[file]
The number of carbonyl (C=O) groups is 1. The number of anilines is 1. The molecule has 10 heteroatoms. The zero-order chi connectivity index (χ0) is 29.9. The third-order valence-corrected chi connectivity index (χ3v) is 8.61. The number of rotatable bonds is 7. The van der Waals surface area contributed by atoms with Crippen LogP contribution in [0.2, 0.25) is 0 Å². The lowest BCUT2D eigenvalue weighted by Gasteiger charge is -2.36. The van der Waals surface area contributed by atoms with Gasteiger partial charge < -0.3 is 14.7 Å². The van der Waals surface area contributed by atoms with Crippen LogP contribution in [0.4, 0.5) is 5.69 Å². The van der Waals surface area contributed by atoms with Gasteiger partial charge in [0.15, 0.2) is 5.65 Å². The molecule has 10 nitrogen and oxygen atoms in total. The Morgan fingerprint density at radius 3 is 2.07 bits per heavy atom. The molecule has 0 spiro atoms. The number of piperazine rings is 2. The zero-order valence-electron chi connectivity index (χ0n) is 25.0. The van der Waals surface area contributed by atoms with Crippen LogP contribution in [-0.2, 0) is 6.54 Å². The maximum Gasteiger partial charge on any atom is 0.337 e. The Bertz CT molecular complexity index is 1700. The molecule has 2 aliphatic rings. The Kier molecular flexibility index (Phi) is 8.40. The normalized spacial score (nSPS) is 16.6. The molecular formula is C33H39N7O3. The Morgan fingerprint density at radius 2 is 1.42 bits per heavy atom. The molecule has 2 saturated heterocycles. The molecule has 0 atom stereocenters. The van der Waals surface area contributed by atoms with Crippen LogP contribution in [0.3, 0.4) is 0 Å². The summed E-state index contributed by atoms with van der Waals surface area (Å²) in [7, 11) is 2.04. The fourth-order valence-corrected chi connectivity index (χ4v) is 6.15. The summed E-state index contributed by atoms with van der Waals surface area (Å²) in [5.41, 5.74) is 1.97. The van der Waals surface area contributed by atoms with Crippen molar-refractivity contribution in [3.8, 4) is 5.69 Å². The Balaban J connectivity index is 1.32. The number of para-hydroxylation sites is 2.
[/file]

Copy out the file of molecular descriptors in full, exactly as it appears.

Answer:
The number of carbonyl (C=O) groups is 1. The number of anilines is 1. The molecule has 10 heteroatoms. The zero-order chi connectivity index (χ0) is 29.9. The third-order valence-corrected chi connectivity index (χ3v) is 8.61. The number of rotatable bonds is 7. The van der Waals surface area contributed by atoms with Crippen LogP contribution in [0.2, 0.25) is 0 Å². The lowest BCUT2D eigenvalue weighted by Gasteiger charge is -2.36. The van der Waals surface area contributed by atoms with Gasteiger partial charge < -0.3 is 14.7 Å². The van der Waals surface area contributed by atoms with Crippen LogP contribution in [0.4, 0.5) is 5.69 Å². The van der Waals surface area contributed by atoms with Gasteiger partial charge in [0.15, 0.2) is 5.65 Å². The molecule has 10 nitrogen and oxygen atoms in total. The Morgan fingerprint density at radius 3 is 2.07 bits per heavy atom. The molecule has 0 spiro atoms. The number of piperazine rings is 2. The zero-order valence-electron chi connectivity index (χ0n) is 25.0. The van der Waals surface area contributed by atoms with Crippen LogP contribution in [-0.2, 0) is 6.54 Å². The maximum Gasteiger partial charge on any atom is 0.337 e. The Bertz CT molecular complexity index is 1700. The molecule has 2 aliphatic rings. The Kier molecular flexibility index (Phi) is 8.40. The normalized spacial score (nSPS) is 16.6. The molecular formula is C33H39N7O3. The Morgan fingerprint density at radius 2 is 1.42 bits per heavy atom. The molecule has 2 saturated heterocycles. The molecule has 0 atom stereocenters. The van der Waals surface area contributed by atoms with Crippen LogP contribution in [0.3, 0.4) is 0 Å². The summed E-state index contributed by atoms with van der Waals surface area (Å²) in [7, 11) is 2.04. The fourth-order valence-corrected chi connectivity index (χ4v) is 6.15. The summed E-state index contributed by atoms with van der Waals surface area (Å²) in [5.41, 5.74) is 1.97. The van der Waals surface area contributed by atoms with Crippen molar-refractivity contribution in [3.8, 4) is 5.69 Å². The Balaban J connectivity index is 1.32. The number of para-hydroxylation sites is 2.